I don't think I have a print tea book in me (although never say never, right?) but I do have a strong urge to share my thoughts and opinions about tea. So, back in 2007 I dipped my toes in the water by blogging on MySpace. I soon realized that MySpace was an extremely limiting format and began to consider other free blogging platforms.

Like many online tea fanatics at that time, I was already a huge fan of Chadao, Half-Dipper, Gongfugirl and Tea Masters blogs. I think those blogs (and probably several others) inspired me to take my blogging to the next level and so in 2008 I graduated from MySpace to Blogger.

As I wrote last year in my post entitled "Regarding This Blog" - "my blog has grown to include tea education, tea reviews, occasional silliness and many personal stories. I have learned a lot about myself and tea by blogging and find it to be a very rewarding hobby." To this I must include a heartfelt digital hug to all the wonderful people I have met, both in person and online, over these last few years writing about tea.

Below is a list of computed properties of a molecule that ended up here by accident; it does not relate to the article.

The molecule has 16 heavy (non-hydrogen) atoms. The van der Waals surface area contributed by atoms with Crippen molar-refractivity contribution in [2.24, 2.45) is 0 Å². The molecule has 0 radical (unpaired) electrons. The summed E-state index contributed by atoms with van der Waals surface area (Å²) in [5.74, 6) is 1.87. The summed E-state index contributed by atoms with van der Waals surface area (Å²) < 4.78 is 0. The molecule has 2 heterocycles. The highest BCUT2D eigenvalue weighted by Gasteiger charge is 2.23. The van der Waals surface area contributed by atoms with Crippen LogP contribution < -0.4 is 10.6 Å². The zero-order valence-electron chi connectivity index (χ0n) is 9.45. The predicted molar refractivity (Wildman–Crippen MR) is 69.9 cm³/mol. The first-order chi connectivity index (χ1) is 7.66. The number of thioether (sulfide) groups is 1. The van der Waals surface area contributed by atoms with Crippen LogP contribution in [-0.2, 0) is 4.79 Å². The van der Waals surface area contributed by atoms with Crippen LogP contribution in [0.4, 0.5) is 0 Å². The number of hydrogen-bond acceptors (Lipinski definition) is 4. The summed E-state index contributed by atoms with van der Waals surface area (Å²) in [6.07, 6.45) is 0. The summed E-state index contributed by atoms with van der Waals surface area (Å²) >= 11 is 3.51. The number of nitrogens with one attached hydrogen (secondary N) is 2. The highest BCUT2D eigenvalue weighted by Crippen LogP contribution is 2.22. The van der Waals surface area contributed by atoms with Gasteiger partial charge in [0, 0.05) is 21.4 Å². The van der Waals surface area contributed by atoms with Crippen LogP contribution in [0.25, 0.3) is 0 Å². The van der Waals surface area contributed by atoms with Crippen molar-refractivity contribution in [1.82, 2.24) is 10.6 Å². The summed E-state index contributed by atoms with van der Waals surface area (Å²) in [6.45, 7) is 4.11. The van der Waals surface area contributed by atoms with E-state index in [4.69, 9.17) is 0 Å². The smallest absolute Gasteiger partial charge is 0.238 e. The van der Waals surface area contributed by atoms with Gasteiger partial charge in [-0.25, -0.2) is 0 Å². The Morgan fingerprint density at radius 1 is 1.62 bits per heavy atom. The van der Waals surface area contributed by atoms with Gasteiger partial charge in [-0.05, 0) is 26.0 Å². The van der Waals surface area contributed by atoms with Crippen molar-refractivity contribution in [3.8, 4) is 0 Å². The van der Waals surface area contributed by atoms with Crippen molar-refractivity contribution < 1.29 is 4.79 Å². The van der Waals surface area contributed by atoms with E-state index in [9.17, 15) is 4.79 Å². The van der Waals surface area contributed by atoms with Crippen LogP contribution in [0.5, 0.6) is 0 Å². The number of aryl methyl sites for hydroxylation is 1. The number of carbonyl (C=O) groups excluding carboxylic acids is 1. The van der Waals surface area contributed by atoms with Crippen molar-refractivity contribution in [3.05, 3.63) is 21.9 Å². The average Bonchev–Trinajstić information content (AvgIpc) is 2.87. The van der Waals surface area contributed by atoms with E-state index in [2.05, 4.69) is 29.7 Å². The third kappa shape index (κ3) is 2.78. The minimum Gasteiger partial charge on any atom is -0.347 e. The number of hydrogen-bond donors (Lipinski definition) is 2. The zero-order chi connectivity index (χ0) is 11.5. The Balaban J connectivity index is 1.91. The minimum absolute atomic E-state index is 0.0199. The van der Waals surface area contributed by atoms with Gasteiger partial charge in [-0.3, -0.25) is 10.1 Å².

This post is my contribution to the November 2010 Tea Blog Carnival as presented by the Association of Tea Bloggers. Our theme for this carnival was "Why do I write about tea?" This month's carnival was hosted by Walker Tea Review and links to all other participating posts can be found here.